As with all members of family
Nassariidae, the coiled shell has a well-developed spire
and a siphonal
notch or canal but no anal
notch (though this species has a narrow posterior notch near
notch would be found) (photo).
shell is not highly polished and is usually sculptured. The
part of the aperture
is less than half the diameter of the shell. Has a horny operculum.
The lowermost portion of the body whorl, including the siphonal
canal, is set off from the rest of the shell by a deep groove
species in the family (photo).
fossatus has the deep groove (photo)
has both axial
ribs and spiral
ridges, though the axial
ribs do not extend as far anteriorly as the anterior groove
ribs cover only about 1/3 of the body
whorl). The spire
The outer lip of the aperture
is finely toothed at the margin and ridged inside (photo).
The inner lip of the aperture
has a broad callus on the columella,
usually orange, that spreads out over the body whorl and extends well
to the anterior end of the outer lip (photo).
canal is short and wide (photo).
the anterior siphonal
canal, the aperture
also has a narrow notch at the posterior end (photo).
Usually gray-brown to ash colored shell, with the callus on the columella
often orange. Height to 4.5 cm (which is one of the largest
in this genus), with about 7 whorls.
Nassarius fossatus (Gould, 1850)
Common name(s): Channeled basket
whelk, Channeled nassa,
Channeled dog whelk, Basket shell, Giant western nassa
Nassa fossatus, Alectrion
|Nassarius fossatus shell (contains a
hermit crab) found intertidally
near Rosario. Note the deep groove at the anterior (right)
separates the anterior end of the body whorl from the rest of the shell.
|(Photo by: Dave Cowles
How to Distinguish from
Ilyanassa obsoleta and Searlesia
dira do not have the deep anterior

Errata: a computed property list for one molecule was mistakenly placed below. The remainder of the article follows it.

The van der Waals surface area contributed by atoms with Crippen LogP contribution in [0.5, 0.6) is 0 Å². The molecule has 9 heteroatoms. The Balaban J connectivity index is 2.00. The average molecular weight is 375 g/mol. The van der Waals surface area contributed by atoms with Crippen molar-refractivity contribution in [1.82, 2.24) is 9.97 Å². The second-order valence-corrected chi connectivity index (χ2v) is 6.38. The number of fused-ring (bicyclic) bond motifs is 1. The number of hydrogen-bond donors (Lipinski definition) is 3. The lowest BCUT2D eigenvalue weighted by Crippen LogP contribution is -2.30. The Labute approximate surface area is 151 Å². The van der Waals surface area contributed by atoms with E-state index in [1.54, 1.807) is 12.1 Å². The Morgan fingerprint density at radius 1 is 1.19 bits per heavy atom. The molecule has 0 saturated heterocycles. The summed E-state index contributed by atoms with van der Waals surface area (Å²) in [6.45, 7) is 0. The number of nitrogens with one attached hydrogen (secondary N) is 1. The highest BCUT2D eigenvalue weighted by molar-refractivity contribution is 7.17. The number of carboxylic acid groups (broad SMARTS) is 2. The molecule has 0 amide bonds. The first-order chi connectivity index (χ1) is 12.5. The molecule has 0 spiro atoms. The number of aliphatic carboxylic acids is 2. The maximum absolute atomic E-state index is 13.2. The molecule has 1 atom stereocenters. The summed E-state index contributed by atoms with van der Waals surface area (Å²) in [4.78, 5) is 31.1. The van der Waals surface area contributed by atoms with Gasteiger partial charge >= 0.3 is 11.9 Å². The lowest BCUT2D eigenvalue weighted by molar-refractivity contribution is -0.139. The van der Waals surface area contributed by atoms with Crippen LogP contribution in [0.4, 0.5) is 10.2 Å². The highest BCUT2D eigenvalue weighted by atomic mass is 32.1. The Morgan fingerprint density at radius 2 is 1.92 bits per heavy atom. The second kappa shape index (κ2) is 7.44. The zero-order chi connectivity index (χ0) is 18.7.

groove. Nassarius fraterculus
has spiral ridges only on the body whorl. Several other
axial ribs which reach to the angerior groove. Of these, N.
has much more pronounced axial ribs than spiral ridges, while N.
and N. perpinguis have small axial ribs and spiral
intersect to form distinct beads (may need magnification to see).
B.C. to Laguna San Ignacio, Baja California. This is the most
carnivorous snail on mud flats along the US west coast. It is
common in the northern parts of its range.
Low intertidal to 18
Intertidal and more commonly
subtidal on sandy areas and mud flats.
a predator or primarily a scavenger. Can crawl well on rock,
top of or just below the surface of sand or mud. They crawl
both sides of the large foot, leaving a distinctive track in the
Attracted from long distances by rotting meat, which it can smell with
its long proboscis. It can crawl rapidly. When
wraps its foot completely around the food until it is
also drill in clams or snails. Predators include the seastar Pisaster
brevispinus. When contacted by P.
brevispinus, N. fossatus may
writhe so violently with its
foot that it twists into somersaults and even vaults into the water
At other times it may simply turn and crawl swiftly away, rocking its
back and forth. Sometimes the colonial hydroid
which is one of few hydroids that grow on exposed sandy shores, is
growing on shells of this species. Deposits its egg capsules
or other firm objects in mud flats in late winter and spring.
string of eggs may be 6 cm long and contain 45 eggs. The
capsules are about 3 mm long. They are laid overlapping one
to produce a "shingled" appearance.
The wicker-basketlike appearance of the intersecting radial
spiral ridges is the reason this species is called a basket whelk.
and Carlton, 1975
and Brusca, 1978
and McConnaughey, 1985
et al., 1980
et al., 1985
General Notes and
Observations: Locations, abundances,
The outer margin of the aperture has small teeth on the margin and
is ridged inside. It has a short siphonal notch or canal at
end (right above) and a small notch at the posterior end.
The innr margin and columella have alarge callus which is usually
This shell has a hermit crab inside.
Another, smaller individual
This anterior view of the shell clearly shows the groove which sets
off the anterior end from the rest of the shell.
Authors and Editors of Page:
Dave Cowles (2006): Created original page